In both RT fragment screens, we observe that fewer fragments bind, and on average more weakly (with lower occupancy). However, many fragments that bind at RT do so with a variety of temperature-dependent differences, including unique binding poses, changes in solvation, totally new binding sites, and even distinct protein allosteric conformational responses (Cui et al., 2017; Choy et al., 2017; Keedy et al., 2018; Hjortness et al., 2018; Hongdusit et al., 2020; Torgeson et al., 2022) to ligand binding. Serendipitously, we also identify a fragment that binds covalently to a key lysine in the allosteric 197 site (Keedy et al., 2018), providing an intriguing new foothold for further allosteric inhibitor development.

Overall, this work provides new insights into ligandability and allostery in the important therapeutic target enzyme PTP1B. More broadly, it highlights the limitations of relying solely on cryo crystallography and the relative advantages of RT crystallography for elucidating interactions between ligands and proteins, with implications for a wide range of applications including SBDD.

Results

Two crystallographic fragment screens at RT

This work centers on two RT crystallographic screens of PTP1B: single-crystal (hereafter abbreviated as ‘1-xtal’) and in situ. For both these two new RT screens and the prior cryo screen (Keedy et al., 2018), the procedures were identical for crystallization and crystal soaking with small-molecule fragments. However, the procedures differed in their approaches to crystal harvesting and diffraction data collection. In the previous cryo screen, the fragment-soaked crystals were harvested by hand with nylon loops, cryo-cooled in liquid nitrogen, and subjected to X-ray diffraction under a traditional cryo gas stream. In the new 1-xtal RT screen, the fragment-soaked crystals were harvested by hand with nylon loops, enclosed in plastic capillaries to prevent dehydration, and subjected to X-ray diffraction at ambient temperature. In the new in situ RT screen, the unharvested fragment-soaked crystals, still in the mother liquor solution in the crystallization plates, were subjected directly to X-ray diffraction at ambient temperature. See Materials and methods for further details about the experimental procedures. As outlined below, the crystallographic data and hit rates were similar for both RT screens, suggesting that the alternative protocols did not significantly impact the overall results.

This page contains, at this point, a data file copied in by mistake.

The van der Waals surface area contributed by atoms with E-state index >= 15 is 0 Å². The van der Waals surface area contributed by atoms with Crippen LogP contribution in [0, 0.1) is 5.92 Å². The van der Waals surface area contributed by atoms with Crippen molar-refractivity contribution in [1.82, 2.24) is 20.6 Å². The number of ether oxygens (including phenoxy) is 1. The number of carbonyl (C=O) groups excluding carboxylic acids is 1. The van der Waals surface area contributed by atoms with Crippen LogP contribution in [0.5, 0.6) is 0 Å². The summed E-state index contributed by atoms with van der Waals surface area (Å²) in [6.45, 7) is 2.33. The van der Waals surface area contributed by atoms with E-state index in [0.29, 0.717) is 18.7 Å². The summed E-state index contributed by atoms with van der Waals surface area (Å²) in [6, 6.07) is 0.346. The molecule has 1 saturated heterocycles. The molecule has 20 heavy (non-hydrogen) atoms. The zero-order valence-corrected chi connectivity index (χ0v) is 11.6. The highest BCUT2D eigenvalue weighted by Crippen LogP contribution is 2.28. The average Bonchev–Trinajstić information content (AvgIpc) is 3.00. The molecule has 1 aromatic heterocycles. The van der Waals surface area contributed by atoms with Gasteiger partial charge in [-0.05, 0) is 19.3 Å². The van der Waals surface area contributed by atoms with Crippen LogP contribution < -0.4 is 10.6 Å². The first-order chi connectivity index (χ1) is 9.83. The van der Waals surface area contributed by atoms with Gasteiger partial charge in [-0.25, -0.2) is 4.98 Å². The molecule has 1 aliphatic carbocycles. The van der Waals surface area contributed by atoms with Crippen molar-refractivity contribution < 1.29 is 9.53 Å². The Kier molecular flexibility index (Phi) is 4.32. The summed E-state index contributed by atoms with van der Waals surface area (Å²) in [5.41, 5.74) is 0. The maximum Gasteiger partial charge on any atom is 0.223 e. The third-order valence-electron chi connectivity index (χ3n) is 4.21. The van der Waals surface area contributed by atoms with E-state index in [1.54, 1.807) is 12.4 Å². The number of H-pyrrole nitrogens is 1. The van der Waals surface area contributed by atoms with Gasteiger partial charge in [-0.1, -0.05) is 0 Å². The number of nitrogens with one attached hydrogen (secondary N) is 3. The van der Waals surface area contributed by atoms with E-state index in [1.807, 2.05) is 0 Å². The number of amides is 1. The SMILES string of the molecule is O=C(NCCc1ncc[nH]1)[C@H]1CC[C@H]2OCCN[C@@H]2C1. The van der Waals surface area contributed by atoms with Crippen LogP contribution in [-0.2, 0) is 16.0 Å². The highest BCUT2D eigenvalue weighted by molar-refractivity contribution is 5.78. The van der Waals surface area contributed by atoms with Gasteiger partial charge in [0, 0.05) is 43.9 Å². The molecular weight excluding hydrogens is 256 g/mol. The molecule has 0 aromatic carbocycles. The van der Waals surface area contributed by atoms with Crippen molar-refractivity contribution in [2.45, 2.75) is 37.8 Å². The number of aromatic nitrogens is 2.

For each RT screen, we used small-molecule fragments that were used previously for the cryo temperature crystallographic screen (Keedy et al., 2018) (see Materials and methods). Fragments were chosen from two categories: (1) cryo-hits which bound to the protein in the previous cryo screen, and (2) cryo-non-hits which were soaked into crystals but did not bind in the previous cryo screen. The 1-xtal RT screen used 59 cryo-hits and 51 cryo-non-hits, whereas the in situ RT screen used 48 cryo-hits and 32 cryo-non-hits. The fragment sets for the two screens were partially overlapping and complementary, with 23 fragments in common, of which 20 were cryo-hits and 3 were cryo-non-hits.

The fragment-soaked and control dataset for both screens are totaled and categorized in Table 1. Unless noted otherwise, the unique fragment datasets plus DMSO datasets for each screen were used for all subsequent analyses. As the two screens had 23 fragments in common, there were a total of 86+80–23=143 unique fragments overall across both RT screens.

Table 1
X-ray datasets collected for both room-temperature crystallographic screens.

The total datasets tally for the in situ screen derives from a larger number of partial datasets or ‘wedges’ that were merged (see Materials and methods). The cryo-hit and cryo-non-hit categories are defined in Materials and methods. Datasets from crystals soaked with DMSO only are included in the total datasets tally, but not in the unique fragments tally.

1-xtalIn situ
Total raw X-ray datasets collected269111
Processed datasets with unique fragments8680
 Cryo-hit3848
 Cryo-non-hit4832
 DMSO (negative control)720

The data were high resolution for both RT screens (Figure 1): the average resolution was 2.30 Å for 1-xtal and 1.99 Å for in situ, as compared to 2.10 Å for the previous cryo screen (Keedy et al., 2018). The slightly lower resolution of the 1-xtal data may be due to some degree of radiation damage, which was largely avoided by the in situ strategy (see Materials and methods). As outlined below, the results of the two screens are broadly very similar, and indeed identical for several fragments used in both screens (Figure 4—figure supplement 4), suggesting that radiation damage with the 1-xtal data was not a major factor in dictating our overall results. Additionally, a visual inspection of all the 1-xtal RT hits featured in this paper did not show any signs of local radiation damage (see Materials and methods).